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If I want to determine determine the following expression \begin{align*} \frac{\partial }{\partial t} \int_{a}^{b} f(x, t)\mathrm{d}x \end{align*} is it sufficient that $f_n\left(x, t+\frac{1}{n}\right)$ is uniformly converging to $f(x, t)$ in order to be allowed to apply the Leibniz rule, i.e. \begin{align*} \frac{\partial }{\partial t} \int_{a}^{b} f(x, t)\mathrm{d}x = \int_{a}^{b} \frac{\partial }{\partial t} f(x, t)\mathrm{d}x \end{align*} given that $a, b$ are independent of $t$? If not, which conditions are sufficient for being able to use Leibniz' rule (I have not learned about the dominated convergence theorem yet)?

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  • $\begingroup$ What do you mean by “$f_n(x, t + 1 / n)$ converging uniformly to $f(x, c)$”? Do you mean $f(x, t + 1 / n)$ converging uniformly to $f(x, t)$? $\endgroup$
    – Frank
    Nov 27, 2021 at 17:27
  • $\begingroup$ @Frank oh yes, there is a little typo which I corrected now, thanks! $\endgroup$
    – Jacob
    Nov 27, 2021 at 17:43

1 Answer 1

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TL;DR, if the partial derivative $\frac{\partial f}{\partial t}$ is jointly continuous in the variables $x$ and $t$, then the Leibniz rule works. If you use the Lebesgue integral (which gives you the dominated convergence theorem), this condition can be relaxed.

Leibniz rule for Riemann integration

When working with Riemann integrals, the standard criterion for switching a limit and an integral sign is the following statement (this is, in fact, a special case of the dominated convergence theorem), which relies on uniform convergence:

Theorem 1. (Interchanging limits and integrals) If $g_n : [a, b] \to \mathbb{R}$ is a sequence of Riemann integrable functions that converges uniformly to a Riemann integrable function $g : [a, b] \to \mathbb{R}$, then $$ \lim_{n \to \infty} \int_a^b g_n(x)\mathrm{d}x = \int_a^b g(x)\mathrm{d}x. $$

Using this result, we can establish a Leibniz rule for Riemann integration. Because notation with multiple variables can get confusing, let us define $F : \mathbb{R} \to \mathbb{R}$ be the function $$ F(t) = \int_a^b f(x, t)\mathrm{d}x, $$ where $f : [a, b] \times \mathbb{R}$ is the function in your question. For a fixed $t_0 \in \mathbb{R}$, we would like to find if $F'(t_0)$ exists and whether it can be obtained by the Leibniz rule. The key observation is that we can write differentiation as the limit $$ \tag{1} F'(t_0) = \lim_{h \to 0} \frac{F(t_0 + h) - F(t_0)}{h} = \lim_{h \to 0} \int_a^b \frac{f(x, t_0 + h) - f(x, t_0)}{h} \mathrm{d}x. $$ To apply Theorem 1, we would like the difference quotient to converge uniformly. (That is to say, for every sequence $h_n \to 0$, the difference quotient $\frac{f(x, t_0 + h_n) - f(x, t_0)}{h_n}$ should converge uniformly in $x$.) However, the difference quotient is a bit unwieldy to work with, but we can use the mean-value theorem to instead write $$ \tag{2} F'(t_0) = \lim_{h \to 0} \int_a^b \frac{\partial f}{\partial t}(x, t_0 + h_x) \mathrm{d}x, $$ where $|h_x| \leq |h|$ for all $x \in [a, b]$. This leads to the following result.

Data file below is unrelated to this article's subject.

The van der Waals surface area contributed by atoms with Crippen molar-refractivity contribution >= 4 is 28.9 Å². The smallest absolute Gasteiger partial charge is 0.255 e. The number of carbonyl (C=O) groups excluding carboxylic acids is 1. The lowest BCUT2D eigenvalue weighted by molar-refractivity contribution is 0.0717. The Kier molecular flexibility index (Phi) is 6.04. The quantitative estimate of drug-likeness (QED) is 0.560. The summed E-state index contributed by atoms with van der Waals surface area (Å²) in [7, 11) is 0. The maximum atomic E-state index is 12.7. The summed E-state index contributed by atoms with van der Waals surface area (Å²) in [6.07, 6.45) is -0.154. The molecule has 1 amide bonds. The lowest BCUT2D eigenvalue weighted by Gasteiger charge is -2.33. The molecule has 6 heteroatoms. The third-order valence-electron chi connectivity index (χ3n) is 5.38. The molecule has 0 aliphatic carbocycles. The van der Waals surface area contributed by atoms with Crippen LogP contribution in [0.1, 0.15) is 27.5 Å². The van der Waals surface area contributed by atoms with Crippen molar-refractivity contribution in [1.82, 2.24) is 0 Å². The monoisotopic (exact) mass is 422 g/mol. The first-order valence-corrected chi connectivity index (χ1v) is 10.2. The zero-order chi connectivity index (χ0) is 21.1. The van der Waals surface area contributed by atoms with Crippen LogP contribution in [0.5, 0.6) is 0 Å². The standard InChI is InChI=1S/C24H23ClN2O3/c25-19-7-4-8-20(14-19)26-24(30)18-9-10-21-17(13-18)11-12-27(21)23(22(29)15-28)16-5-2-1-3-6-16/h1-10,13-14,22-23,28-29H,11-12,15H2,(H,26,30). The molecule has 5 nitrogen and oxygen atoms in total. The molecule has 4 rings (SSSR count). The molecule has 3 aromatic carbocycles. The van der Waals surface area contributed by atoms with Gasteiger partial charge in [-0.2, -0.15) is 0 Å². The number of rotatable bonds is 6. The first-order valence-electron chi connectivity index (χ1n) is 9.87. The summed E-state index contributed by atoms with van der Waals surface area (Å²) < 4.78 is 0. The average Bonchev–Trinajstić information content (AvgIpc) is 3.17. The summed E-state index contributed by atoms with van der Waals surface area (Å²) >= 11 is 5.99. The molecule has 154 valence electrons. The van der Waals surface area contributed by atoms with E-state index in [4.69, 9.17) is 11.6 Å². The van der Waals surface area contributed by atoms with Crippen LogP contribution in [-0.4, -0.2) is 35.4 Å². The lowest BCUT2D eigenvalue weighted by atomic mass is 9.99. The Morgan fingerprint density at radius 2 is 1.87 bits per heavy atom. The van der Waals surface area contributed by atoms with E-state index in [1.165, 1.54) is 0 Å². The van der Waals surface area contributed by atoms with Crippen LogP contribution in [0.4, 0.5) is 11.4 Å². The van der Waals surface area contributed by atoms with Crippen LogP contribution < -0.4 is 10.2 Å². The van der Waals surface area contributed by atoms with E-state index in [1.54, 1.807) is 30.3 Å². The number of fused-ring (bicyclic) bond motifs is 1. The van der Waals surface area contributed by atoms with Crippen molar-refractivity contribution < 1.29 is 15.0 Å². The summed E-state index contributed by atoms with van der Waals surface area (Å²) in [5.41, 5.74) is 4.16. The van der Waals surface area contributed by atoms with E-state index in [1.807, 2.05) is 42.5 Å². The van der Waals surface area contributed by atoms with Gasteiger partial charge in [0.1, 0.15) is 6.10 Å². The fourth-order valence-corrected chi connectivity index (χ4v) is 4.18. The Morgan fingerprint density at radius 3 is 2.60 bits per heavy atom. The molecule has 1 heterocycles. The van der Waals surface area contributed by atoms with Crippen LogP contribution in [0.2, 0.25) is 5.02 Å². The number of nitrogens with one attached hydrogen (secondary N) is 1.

Theorem 2. (Leibniz rule for Riemann integration) Let $f, F, t_0$ be defined as above. If $\frac{\partial f}{\partial t}$ is continuous on a rectangle $[a, b] \times [t_0 - \delta, t_0 + \delta]$, then $F'(t_0)$ exists and is given by the formula $$ F'(t_0) = \int_a^b \frac{\partial{f}}{\partial t}(x, t_0) \mathrm{d}x. $$ In particular, if $\frac{\partial f}{\partial t}$ is continuous on all of $[a, b] \times \mathbb{R}$, $F$ is differentiable everywhere and can be determined by the Leibniz rule.

By $(2)$, it suffices to show that for all sequences $h_n \to 0$, the functions $$g_n(x) := \frac{\partial f}{\partial t}(x, t_0 + (h_n)_x)$$ converge uniformly to $g(x) := \frac{\partial f}{\partial t}(x)$. This can be done by utilizing the uniform continuity of $\frac{\partial f}{\partial t}$. I'll leave the rest of the proof to you.

Also, (if I'm understanding correctly) your criterion of $f(x, t + 1 / n)$ converging uniformly to $f(x, t)$ doesn't exactly work. For one, it says nothing about the uniform convergence of the difference quotient in $(1)$ since it only works with discrete time steps of $1 / n$. Even if $f(x, t + h)$ were to converge uniformly to $f(x, t)$ as $h \to 0$, it would not guarantee uniform convergence of the difference quotient (it does not even guarantee the existence of a derivative!).

Leibniz rule for Lebesgue integration

Finally, here's a criterion for the Leibniz rule if we are using the Lebesgue integral.

Theorem 3. (Leibniz rule for Lebesgue integration) Let $X$ be an open subset of $\mathbb{R}$. Let $f : [a, b] \times X \to \mathbb{R}$ be a Lebesgue integrable function such that the partial derivative $\frac{\partial f}{\partial t}(x, t)$ exists everywhere. Further suppose there is a Lebesgue integrable function $g : [a, b] \to [0, +\infty]$ such that $\int_a^b g(x)\mathrm{d}x$ is finite and $\left|\frac{\partial f}{\partial t}(x, t)\right| \leq g(x)$ for all $t \in X$ and $x \in [a, b]$. Then $$ \frac{\mathrm{d}}{\mathrm{d}t}\int_a^b f(x, t)\mathrm{d}x = \int_a^b \frac{\partial f}{\partial t}(x, t) \mathrm{d}x. $$

Observe that Theorem 3 supersedes Theorem 2 because continuous functions are bounded on compact subsets. Setting $X = [t_0 - \delta, t_0 + \delta]$ and setting $g : X \to \mathbb{R}$ to be a constant bound of $\frac{\partial f}{\partial t}$ on $X$, Theorem 2 follows.

The proof of Theorem 3 is arguably easier than in the case of Riemann integration, at least if one is equipped with the machinery of measure theory. After obtaining $(2)$, the result follows directly from the dominated convergence theorem.

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